The Magazine

The Times They Are a-Changin'

Don't look now, but the pro-life movement is winning.

May 1, 2006, Vol. 11, No. 31 • By MARJORIE DANNENFELSER
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THE PRO-LIFE MOVEMENT has witnessed a stunning turnaround over the past 10 years. A decade ago, on the heels of a 1992 election season dubbed "the year of the woman," the movement was deeply engaged in the fight on Capitol Hill to stop passage of the Freedom of Choice Act, legislation that would have enshrined in law the "right" to abortion on demand at any stage of pregnancy for any reason or no reason. With the pro-abortion Clintons in the White House appointing radical abortion-rights advocates to the Supreme Court and rolling back Reagan-Bush era executive orders limiting abortion, the pro-life movement clearly was on the defensive.

Today, the landscape looks very different indeed. Two new conservative jurists sit on the Supreme Court, including Chief Justice John Roberts. Sandra Day O'Connor has been replaced by Samuel Alito. This is a potentially important development considering that O'Connor cast the deciding vote in the Stenberg v. Carhart partial-birth abortion decision and was the author of the "undue burden" test--an absurdly subjective standard that precludes almost any reasonable limit on the so-called "woman's right to choose."

The new Roberts court recently ruled in an 8-0 decision that statutes meant to fight organized crime racketeering could not be used against pro-life protesters convicted of violating trespass laws at abortion clinics. The court also declined to strike down a New Hampshire law requiring that parents be notified before their minor daughters obtain abortions, sending the case back to the circuit court for further review and chastising the lower court for overreaching on its decision overruling the Granite State statute. And another partial-birth abortion case is in the judicial pipeline and headed for the Supreme Court. Unlike Stenberg, which involved a state law in Nebraska, this case is a challenge to the federal law banning the grotesque procedure. Thus the new Roberts court will have the opportunity to revisit the previous ruling and subject O'Connor's "undue burden" test to rigorous constitutional scrutiny.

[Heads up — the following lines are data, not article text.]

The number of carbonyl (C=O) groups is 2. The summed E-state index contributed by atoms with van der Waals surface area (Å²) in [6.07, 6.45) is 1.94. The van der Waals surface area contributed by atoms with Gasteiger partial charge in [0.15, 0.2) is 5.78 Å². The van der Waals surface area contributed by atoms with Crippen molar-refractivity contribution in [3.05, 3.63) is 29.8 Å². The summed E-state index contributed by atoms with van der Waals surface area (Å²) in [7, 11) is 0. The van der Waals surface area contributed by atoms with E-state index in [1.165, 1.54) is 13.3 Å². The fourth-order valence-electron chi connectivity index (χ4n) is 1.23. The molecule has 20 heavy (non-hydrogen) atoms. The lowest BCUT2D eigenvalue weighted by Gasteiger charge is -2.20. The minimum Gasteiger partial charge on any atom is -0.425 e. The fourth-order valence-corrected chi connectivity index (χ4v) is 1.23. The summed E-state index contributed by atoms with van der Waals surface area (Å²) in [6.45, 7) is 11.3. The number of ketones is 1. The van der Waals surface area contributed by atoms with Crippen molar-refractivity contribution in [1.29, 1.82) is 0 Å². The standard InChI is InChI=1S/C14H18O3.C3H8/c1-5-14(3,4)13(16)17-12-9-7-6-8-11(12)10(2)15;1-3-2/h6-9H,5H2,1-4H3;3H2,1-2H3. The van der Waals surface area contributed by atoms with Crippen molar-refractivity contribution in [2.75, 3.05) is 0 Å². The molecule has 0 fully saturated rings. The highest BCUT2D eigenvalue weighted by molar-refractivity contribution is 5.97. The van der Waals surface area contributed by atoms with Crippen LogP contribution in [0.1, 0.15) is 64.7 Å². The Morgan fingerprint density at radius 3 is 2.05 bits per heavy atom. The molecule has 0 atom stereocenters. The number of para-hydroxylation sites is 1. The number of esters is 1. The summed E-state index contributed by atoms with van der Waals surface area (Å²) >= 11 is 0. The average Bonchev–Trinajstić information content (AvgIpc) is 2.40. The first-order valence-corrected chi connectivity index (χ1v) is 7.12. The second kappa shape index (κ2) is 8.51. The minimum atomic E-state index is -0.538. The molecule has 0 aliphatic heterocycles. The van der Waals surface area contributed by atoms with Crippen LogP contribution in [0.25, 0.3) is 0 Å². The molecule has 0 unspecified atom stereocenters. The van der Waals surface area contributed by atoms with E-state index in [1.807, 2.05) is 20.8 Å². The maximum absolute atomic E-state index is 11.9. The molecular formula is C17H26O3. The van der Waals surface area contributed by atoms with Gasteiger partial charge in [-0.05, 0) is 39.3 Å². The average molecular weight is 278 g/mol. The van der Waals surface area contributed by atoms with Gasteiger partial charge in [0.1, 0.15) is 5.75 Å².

Moreover, legislatures in state after state have passed laws that enjoy overwhelming public support mandating parental notification for minors seeking abortions and requiring women seeking abortions to be fully informed about the medical facts and health implications of the procedure. In Michigan, for example, Governor Jennifer Granholm, a pro-choice Democrat, recently signed a bill requiring abortion clinics to offer women the opportunity to view ultrasound images of their unborn babies. Pro-abortion groups predictably opposed the measure, whose purpose is to fully inform women of the facts about fetal development before they make the potentially life-changing decision to terminate a pregnancy.

The most direct assault on abortion rights, of course, has come from South Dakota, where the legislature passed and the governor signed a bill outlawing all abortions in that state except for those to save the life of the mother. This puts South Dakota on a collision course with Roe v. Wade.

Clearly, the national tide is running strongly in favor of the pro-life movement. How are we to account for this reversal of fortune?

The polling on abortion since Roe has remained remarkably consistent: Most Americans support reasonable limits on abortion. In Gallup polling since 1973, fewer than 25 percent support the availability of abortion in all circumstances, so-called "abortion on demand." Thus, the position taken by the most extreme pro-abortion groups--the National Organization for Women, NARAL, the ACLU, and others--has the support of fewer than a quarter of the American people. A Zogby poll taken earlier this year found the majority of Americans, in some cases near 70 percent, support pro-life laws currently being considered on the state and national level--from prohibiting taxpayer funding of abortions to lifting requirements that health insurance plans cover the procedure to 24-hour waiting periods and parental notification laws.

The turning point for the pro-life movement may well have been the fight over partial-birth abortion. Most Americans had probably never heard of the procedure before former New Hampshire senator Bob Smith took to the floor of the Senate in 1995 with graphic illustrations of this gruesome procedure that entails a doctor killing a late-term, viable baby at the very moment of birth. Americans were repelled by the procedure and rightly recoiled. Few had suspected that the pitiless logic of Roe would produce this barbarous practice, one the American Medical Association says is never medically necessary to preserve the life or health of the mother.